Ephesians 2:8–9 is a familiar passage dealing with God’s grace in the matter of salvation: “For it is by grace you have been saved, through faith—and this is not from yourselves, it is the gift of God—not by works, so that no one can boast.”
Before looking at the meaning of an individual verse (or two), it is important to get a feel for the context. Ephesians was written by Paul to the Christians in the city of Ephesus, which had a significant population of Gentile believers.
Paul spends Ephesians chapter 1 telling them of the incredible blessings they have in Christ. He tells them how they have been chosen and sealed with the Holy Spirit. He also prays that they will fully understand all of the spiritual blessings they have in Christ.
Chapter 2 begins by contrasting the believers’ current position in Christ with their condition outside of Christ—they had been dead in their sins. In Christ they have been reconciled to God, and Jewish and Gentile believers have been reconciled to each other.
Chapter 3 further elaborates on God’s plan to include Gentiles and Jews together in Christ. This unity is something that most people did not expect. Paul then thanks God for all the Ephesian believers, whether Jew or Gentile.
Chapters 4–6 encourage the believers in Ephesus to live up to their position in Christ. “As a prisoner for the Lord, then, I urge you to live a life worthy of the calling you have received” (Ephesians 4:1). These three chapters contain some of the most pointed and practical behavioral guidelines for Christians. Importantly, people do not obey these guidelines in order to become Christians or to become acceptable to God. Rather, they follow these guidelines as a natural part of living out their position in Christ.
This brings us back to Ephesians 2:8–9. The popular notion is that God accepts good people and rejects bad people. Most people, whether in Christianized countries or those steeped in other religions, usually operate under the idea that God accepts or rejects people based on some level of goodness and/or religious performance. The whole book of Ephesians rejects this premise, and Ephesians 2:8–9 specifically refutes it: “For it is by grace you have been saved, through faith—and this is not from yourselves, it is the gift of God—not by works, so that no one can boast.”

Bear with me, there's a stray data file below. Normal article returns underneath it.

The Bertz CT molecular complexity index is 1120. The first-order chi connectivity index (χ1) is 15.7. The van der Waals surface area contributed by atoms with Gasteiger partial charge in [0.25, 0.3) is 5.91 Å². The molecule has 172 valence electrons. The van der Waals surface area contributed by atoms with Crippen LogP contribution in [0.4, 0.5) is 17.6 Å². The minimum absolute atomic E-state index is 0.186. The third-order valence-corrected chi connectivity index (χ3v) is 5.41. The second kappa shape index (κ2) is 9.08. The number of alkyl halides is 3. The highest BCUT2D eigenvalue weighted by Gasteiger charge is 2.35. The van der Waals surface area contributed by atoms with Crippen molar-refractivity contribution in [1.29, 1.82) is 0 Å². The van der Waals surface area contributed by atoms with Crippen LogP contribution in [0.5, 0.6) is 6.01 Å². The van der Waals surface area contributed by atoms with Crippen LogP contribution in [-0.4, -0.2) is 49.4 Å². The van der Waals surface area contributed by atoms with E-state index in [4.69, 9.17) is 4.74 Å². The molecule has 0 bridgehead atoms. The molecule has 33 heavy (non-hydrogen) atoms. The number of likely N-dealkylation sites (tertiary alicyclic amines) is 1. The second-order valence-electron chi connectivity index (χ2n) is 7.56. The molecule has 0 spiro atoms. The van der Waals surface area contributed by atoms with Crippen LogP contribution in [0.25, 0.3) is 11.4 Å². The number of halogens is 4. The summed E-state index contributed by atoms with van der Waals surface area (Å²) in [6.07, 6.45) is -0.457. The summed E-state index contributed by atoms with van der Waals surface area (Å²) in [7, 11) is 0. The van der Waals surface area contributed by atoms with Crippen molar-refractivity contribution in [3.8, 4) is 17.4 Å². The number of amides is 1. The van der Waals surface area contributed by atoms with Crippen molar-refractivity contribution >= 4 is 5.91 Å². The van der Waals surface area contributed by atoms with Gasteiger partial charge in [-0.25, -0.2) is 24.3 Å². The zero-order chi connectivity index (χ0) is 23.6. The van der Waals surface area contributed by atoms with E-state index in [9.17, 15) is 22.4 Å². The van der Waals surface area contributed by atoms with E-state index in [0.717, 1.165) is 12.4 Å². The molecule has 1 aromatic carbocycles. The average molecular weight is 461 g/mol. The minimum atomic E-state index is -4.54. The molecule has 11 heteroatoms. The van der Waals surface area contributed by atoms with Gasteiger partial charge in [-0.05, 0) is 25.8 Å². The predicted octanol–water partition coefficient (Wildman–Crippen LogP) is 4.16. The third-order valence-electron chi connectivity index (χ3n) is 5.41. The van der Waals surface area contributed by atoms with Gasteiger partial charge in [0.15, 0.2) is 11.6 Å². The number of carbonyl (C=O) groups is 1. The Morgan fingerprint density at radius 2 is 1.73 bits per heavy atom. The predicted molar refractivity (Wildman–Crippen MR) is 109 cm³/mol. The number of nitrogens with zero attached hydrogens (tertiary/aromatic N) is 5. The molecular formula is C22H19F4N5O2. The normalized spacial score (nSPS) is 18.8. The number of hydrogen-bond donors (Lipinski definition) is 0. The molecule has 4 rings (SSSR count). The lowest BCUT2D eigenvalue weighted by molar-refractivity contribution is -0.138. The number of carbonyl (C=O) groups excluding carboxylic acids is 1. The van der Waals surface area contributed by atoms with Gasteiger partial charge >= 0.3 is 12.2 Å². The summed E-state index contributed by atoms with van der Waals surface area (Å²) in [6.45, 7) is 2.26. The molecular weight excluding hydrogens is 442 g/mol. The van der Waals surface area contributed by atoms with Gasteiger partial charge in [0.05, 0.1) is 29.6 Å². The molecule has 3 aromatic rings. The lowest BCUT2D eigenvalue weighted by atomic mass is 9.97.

Ephesians 2:7 says that God has given incredible blessings to those who are in Christ “in order that in the coming ages he might show the incomparable riches of his grace, expressed in his kindness to us in Christ Jesus.” In other words, God has chosen to save sinners, not based on their goodness but on His kindness. He does this to demonstrate His grace—that is to say His undeserved favor. By definition, grace is a blessing that is undeserved and unwarranted—grace is a gift freely given based on the kind intentions of the giver to a recipient who has no claim to it.
What God has done for believers in Christ is going to bring Him glory, and Ephesians 2:8–9 further explains how He gets all the glory. First, “it is by grace you have been saved.” If we are saved by grace, this means that it is not because we are good or deserving; rather, it is because God is good and gracious.
Second, we are saved “through faith.” In order to be saved, there is a necessary human response to God’s grace. The response is not trying to be “good enough” to be saved. The response is simply trusting (having faith in) God to save on the basis of Christ’s goodness. Furthermore, we must understand that faith is not a good work in itself that God rewards. Faith is simply casting our unworthy selves on the mercy of a kind and forgiving and gracious God.